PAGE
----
1. The reactor operated with a 10 min hydraulic retention time
for the mixing zone and 3 h for the whole reactor. The obtained
struvite cake from the process was dried at room temperature
to form a powder.
Fig. 1. Experimental equipment for struvite crystallization.
D. Kim et al.
2.3. Pre-treatment for Phosphate P Release
Ultrasonic pre-treatment was performed for phosphate P release
with STH-750S ultrasound (Sonitopia, Korea) with operating fre-
quency of 20 kH and maximal power of 750 watt. Microwave
pre-treatment device had a microwave frequency of 2,450 MHz
with maximal power of 600 watt. During pre-treatment, the sup-
plied energy density ranged from 100 to 20,000 kJ/L. The energy
density of pre-treatment device can be defined with following
Eq. (2) (the energy density conditions of pre-treatment are shown
in Table 2):
where Power is in watt, t (time) in s, and V (sample volume)
Table 2. Energy Density Used in Pre-treatment
Energy density (kJ/L) Electricity (watt) Contact time (s)
100 33 300
200 67 300
500 167 300
1,000 333 300
2,000 667 300
5,000 750 667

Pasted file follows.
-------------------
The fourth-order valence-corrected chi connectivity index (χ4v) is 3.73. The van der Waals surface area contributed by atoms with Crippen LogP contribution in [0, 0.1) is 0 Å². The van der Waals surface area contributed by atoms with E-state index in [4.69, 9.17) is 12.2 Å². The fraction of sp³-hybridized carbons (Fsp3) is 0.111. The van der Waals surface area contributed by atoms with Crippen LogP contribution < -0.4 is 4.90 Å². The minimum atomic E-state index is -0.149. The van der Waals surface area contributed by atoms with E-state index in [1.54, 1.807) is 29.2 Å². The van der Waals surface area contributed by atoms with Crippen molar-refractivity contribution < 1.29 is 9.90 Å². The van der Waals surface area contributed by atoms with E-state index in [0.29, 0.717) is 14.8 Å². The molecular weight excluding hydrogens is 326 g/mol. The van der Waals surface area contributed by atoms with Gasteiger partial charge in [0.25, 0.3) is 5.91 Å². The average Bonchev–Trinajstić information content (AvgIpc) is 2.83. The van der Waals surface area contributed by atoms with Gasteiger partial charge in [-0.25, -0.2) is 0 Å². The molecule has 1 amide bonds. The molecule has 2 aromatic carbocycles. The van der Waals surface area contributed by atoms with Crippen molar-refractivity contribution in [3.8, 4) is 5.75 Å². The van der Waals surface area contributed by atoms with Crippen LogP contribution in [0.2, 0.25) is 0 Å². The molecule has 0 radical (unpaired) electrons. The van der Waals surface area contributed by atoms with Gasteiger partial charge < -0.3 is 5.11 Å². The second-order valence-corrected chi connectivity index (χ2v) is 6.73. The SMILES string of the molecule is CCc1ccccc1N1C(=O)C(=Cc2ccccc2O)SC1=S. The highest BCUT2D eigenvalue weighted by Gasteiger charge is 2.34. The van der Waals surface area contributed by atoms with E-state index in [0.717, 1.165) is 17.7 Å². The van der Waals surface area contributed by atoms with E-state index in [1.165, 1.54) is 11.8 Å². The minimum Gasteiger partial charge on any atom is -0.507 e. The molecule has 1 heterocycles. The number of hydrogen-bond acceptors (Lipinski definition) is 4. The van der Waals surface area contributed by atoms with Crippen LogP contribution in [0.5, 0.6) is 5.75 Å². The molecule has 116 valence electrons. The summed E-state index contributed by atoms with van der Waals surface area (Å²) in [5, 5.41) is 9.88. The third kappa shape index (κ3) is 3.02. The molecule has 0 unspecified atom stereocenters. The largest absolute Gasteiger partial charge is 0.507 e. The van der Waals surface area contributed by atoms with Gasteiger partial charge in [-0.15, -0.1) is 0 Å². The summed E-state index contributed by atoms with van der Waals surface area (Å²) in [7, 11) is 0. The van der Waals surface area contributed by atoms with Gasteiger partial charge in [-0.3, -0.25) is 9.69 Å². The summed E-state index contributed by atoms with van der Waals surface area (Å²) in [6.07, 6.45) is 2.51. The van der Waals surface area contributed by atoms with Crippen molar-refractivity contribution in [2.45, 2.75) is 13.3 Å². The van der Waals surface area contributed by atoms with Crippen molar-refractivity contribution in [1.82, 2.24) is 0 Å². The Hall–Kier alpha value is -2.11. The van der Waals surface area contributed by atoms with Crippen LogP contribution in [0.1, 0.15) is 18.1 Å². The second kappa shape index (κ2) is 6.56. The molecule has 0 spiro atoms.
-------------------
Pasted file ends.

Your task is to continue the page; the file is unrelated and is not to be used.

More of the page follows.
10,000 750 1,334
20,000 750 2,667
2.4. Analysis and MINTEQ Model
The concentrations for total nitrogen (T-N), ammonia N, pre-treat-
ment for organic phosphate measurement were determined by
the following standard methods . To study the release of phos-
phate ions concentration at different ultrasonic doses with ultra-
sonic disintegration, total phosphorus (T-P) and ortho-phosphate
P (PO43--P) levels in the effluent of the swine wastewater were
established by the Persulfate Digestion Method in HACH methods
10072. The phosphorous concentrations were determined by the
ascorbic acid method, using a UV-V is spectrophotometer at 800
nm (Smart Plus SP-1900PC, Woongki Science, Seoul, Korea). The
pH meter (Orionstar, Thermo Scientific, Waltham, MA, USA) was